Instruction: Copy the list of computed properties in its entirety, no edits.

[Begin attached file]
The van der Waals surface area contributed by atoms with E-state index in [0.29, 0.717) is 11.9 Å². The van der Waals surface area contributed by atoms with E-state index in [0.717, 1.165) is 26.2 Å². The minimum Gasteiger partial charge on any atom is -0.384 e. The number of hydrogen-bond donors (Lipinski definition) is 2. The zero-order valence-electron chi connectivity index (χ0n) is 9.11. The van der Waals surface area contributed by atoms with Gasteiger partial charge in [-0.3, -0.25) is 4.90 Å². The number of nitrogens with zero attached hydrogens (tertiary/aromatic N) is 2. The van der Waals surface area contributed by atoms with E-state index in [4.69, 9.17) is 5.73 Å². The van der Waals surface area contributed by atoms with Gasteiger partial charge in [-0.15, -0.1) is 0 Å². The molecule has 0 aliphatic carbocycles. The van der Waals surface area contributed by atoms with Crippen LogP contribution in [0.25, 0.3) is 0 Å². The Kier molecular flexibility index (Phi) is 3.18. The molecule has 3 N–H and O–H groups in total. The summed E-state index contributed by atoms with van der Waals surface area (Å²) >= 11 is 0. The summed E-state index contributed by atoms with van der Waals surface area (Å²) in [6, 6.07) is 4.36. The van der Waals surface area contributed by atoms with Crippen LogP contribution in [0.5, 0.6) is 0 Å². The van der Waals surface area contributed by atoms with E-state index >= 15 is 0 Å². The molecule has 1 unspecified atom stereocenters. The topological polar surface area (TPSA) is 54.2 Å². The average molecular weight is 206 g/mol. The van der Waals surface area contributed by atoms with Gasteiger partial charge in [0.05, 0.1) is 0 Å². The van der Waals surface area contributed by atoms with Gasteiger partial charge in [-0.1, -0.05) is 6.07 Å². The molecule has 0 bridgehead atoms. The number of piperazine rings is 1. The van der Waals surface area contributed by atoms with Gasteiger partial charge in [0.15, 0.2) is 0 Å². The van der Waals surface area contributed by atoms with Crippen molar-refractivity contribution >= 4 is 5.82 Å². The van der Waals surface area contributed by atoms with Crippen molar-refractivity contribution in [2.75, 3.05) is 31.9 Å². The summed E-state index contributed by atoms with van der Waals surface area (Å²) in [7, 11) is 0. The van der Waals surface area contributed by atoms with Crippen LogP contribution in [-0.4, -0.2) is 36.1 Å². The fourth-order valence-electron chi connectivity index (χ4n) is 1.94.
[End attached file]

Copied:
The van der Waals surface area contributed by atoms with E-state index in [0.29, 0.717) is 11.9 Å². The van der Waals surface area contributed by atoms with E-state index in [0.717, 1.165) is 26.2 Å². The minimum Gasteiger partial charge on any atom is -0.384 e. The number of hydrogen-bond donors (Lipinski definition) is 2. The zero-order valence-electron chi connectivity index (χ0n) is 9.11. The van der Waals surface area contributed by atoms with Gasteiger partial charge in [-0.3, -0.25) is 4.90 Å². The number of nitrogens with zero attached hydrogens (tertiary/aromatic N) is 2. The van der Waals surface area contributed by atoms with E-state index in [4.69, 9.17) is 5.73 Å². The van der Waals surface area contributed by atoms with Gasteiger partial charge in [-0.15, -0.1) is 0 Å². The molecule has 0 aliphatic carbocycles. The van der Waals surface area contributed by atoms with Crippen LogP contribution in [0.25, 0.3) is 0 Å². The Kier molecular flexibility index (Phi) is 3.18. The molecule has 3 N–H and O–H groups in total. The summed E-state index contributed by atoms with van der Waals surface area (Å²) >= 11 is 0. The summed E-state index contributed by atoms with van der Waals surface area (Å²) in [6, 6.07) is 4.36. The van der Waals surface area contributed by atoms with Crippen LogP contribution in [0.5, 0.6) is 0 Å². The van der Waals surface area contributed by atoms with E-state index >= 15 is 0 Å². The molecule has 1 unspecified atom stereocenters. The topological polar surface area (TPSA) is 54.2 Å². The average molecular weight is 206 g/mol. The van der Waals surface area contributed by atoms with Gasteiger partial charge in [0.05, 0.1) is 0 Å². The van der Waals surface area contributed by atoms with Gasteiger partial charge in [-0.1, -0.05) is 6.07 Å². The molecule has 0 bridgehead atoms. The number of piperazine rings is 1. The van der Waals surface area contributed by atoms with Gasteiger partial charge in [0.15, 0.2) is 0 Å². The van der Waals surface area contributed by atoms with Crippen molar-refractivity contribution >= 4 is 5.82 Å². The van der Waals surface area contributed by atoms with Crippen molar-refractivity contribution in [2.75, 3.05) is 31.9 Å². The summed E-state index contributed by atoms with van der Waals surface area (Å²) in [7, 11) is 0. The van der Waals surface area contributed by atoms with Crippen LogP contribution in [-0.4, -0.2) is 36.1 Å². The fourth-order valence-electron chi connectivity index (χ4n) is 1.94.